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William J. Powers, M.D.
CHAPEL HILL, Feb. 12, 2014 — William J. Powers, M.D., the H. Houston Merritt Distinguished Professor and chair of the Department of Neurology in the University of North Carolina School of Medicine is honored with a top award by the American Stroke Association. Powers will receive the award and deliver the William Feinberg lecture — “Hemodynamics and Stroke Risk in Carotid Artery Occlusion” — at the International Stroke Conference 2014 in San Diego.
The Feinberg Award is named for Dr. William Feinberg (1952-1997), a prominent stroke clinician-researcher and American Heart Association volunteer who contributed to a fuller understanding of the causes of stroke. The award recognizes a Stroke Council Fellow actively involved in patient-based research who has made significant contributions to clinical stroke research.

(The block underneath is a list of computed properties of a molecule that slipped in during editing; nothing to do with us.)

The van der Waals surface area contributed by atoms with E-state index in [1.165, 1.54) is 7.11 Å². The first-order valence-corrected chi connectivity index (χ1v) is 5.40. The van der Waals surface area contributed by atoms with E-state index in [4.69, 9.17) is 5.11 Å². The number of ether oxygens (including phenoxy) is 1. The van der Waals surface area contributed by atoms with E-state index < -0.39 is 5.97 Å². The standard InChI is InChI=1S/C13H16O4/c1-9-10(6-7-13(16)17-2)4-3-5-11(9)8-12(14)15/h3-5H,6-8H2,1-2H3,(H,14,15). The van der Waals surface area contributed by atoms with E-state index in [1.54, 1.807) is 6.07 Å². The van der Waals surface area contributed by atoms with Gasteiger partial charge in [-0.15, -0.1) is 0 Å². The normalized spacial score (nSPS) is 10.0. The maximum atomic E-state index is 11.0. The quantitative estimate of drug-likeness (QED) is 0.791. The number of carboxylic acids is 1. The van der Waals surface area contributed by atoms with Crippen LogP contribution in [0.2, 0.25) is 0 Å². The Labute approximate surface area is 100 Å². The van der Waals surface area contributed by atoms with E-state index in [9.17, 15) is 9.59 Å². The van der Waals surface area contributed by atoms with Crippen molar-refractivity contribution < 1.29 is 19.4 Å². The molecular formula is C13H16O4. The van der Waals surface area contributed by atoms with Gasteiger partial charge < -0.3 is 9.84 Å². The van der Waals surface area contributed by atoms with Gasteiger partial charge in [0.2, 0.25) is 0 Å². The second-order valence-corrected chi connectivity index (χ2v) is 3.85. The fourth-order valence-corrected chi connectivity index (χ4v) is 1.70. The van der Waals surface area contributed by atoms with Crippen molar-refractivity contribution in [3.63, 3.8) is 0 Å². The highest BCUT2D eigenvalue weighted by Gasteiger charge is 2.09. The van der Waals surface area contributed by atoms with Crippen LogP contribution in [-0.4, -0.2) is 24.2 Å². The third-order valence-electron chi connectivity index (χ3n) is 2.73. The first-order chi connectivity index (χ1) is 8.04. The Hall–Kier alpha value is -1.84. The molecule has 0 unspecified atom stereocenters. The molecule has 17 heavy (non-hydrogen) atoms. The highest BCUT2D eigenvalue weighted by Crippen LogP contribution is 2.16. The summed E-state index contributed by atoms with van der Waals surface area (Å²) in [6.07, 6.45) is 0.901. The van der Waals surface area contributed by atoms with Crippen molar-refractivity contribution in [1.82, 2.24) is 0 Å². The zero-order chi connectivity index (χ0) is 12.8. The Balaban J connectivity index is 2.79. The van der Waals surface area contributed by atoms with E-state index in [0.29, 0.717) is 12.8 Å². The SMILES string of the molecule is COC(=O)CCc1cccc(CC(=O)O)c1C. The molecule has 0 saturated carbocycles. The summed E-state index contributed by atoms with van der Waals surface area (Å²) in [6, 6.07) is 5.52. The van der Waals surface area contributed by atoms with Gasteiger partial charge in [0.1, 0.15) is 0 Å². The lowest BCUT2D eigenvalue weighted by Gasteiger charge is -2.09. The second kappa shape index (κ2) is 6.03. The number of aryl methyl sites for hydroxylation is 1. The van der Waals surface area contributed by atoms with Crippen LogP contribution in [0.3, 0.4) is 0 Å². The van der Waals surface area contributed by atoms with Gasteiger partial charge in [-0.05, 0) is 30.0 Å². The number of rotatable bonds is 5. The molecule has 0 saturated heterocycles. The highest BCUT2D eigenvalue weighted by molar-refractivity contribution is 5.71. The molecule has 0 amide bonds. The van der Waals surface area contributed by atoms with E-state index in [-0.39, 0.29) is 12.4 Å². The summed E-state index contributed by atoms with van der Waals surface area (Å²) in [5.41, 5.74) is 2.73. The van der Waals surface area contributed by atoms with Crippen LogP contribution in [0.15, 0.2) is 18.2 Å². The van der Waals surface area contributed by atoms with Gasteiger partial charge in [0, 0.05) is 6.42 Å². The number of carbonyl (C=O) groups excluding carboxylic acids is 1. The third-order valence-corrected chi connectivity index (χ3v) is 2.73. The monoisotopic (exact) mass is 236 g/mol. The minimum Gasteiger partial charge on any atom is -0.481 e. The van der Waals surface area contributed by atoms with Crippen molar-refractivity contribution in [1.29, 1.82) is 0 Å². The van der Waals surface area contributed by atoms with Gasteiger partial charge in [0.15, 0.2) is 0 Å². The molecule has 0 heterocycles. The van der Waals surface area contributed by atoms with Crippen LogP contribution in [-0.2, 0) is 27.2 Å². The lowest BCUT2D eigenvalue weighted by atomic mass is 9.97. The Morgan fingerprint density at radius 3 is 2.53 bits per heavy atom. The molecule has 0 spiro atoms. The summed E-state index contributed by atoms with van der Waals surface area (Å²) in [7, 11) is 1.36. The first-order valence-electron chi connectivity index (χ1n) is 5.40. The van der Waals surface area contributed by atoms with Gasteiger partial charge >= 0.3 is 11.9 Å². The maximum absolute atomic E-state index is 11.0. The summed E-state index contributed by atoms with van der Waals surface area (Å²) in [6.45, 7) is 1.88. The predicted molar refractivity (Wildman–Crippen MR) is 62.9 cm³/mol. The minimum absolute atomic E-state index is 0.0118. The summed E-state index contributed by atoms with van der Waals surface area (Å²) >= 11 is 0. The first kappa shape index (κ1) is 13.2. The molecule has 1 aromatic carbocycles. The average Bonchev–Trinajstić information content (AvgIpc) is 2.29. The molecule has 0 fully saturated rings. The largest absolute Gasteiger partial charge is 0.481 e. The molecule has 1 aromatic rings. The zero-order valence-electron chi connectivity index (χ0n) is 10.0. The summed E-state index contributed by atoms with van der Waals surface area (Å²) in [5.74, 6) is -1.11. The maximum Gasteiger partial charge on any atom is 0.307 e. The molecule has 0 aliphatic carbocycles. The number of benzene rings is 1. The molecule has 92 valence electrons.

Powers' career has been dedicated to improving the outcome of patients with stroke and cerebrovascular disease. "I am very pleased to receive this award that honors Bill Feinberg who was greatly admired by all of us for his clinical skill and perceptive intellect," said Powers. "It is a great honor to join the roster of previous recipients that reads like a Who’s Who in clinical stroke research for the past two decades."
His early work helped establish concepts of blood pressure auto-regulation and acute blood pressure management in stroke, influential on the choice and timing of anti-hypertensive therapies and the consideration of acute vs. chronic blood pressure control. He later identified patterns of blood pressure control in intracerebral hemorrhage and noted that the tissue surrounding the hemorrhage is not ischemic. Powers spearheaded studies suggesting chronic hemodynamic impairment from occlusive cerebrovascular disease.
“His efforts have defined many aspects of stroke clinical care, and have developed a type of rigorous and evidence-based clinical care delivery that has been a key influence on several generations of neurologists,” said S. Thomas Carmichael, M.D., Ph.D., professor and vice chair for Research and Programs in the Department of at UCLA.
"The best part of my medical research career was when I could study those areas that I thought were most important and make some interesting discoveries. This award is particularly gratifying because it tells me that many others agree that what I have done is important to them as well."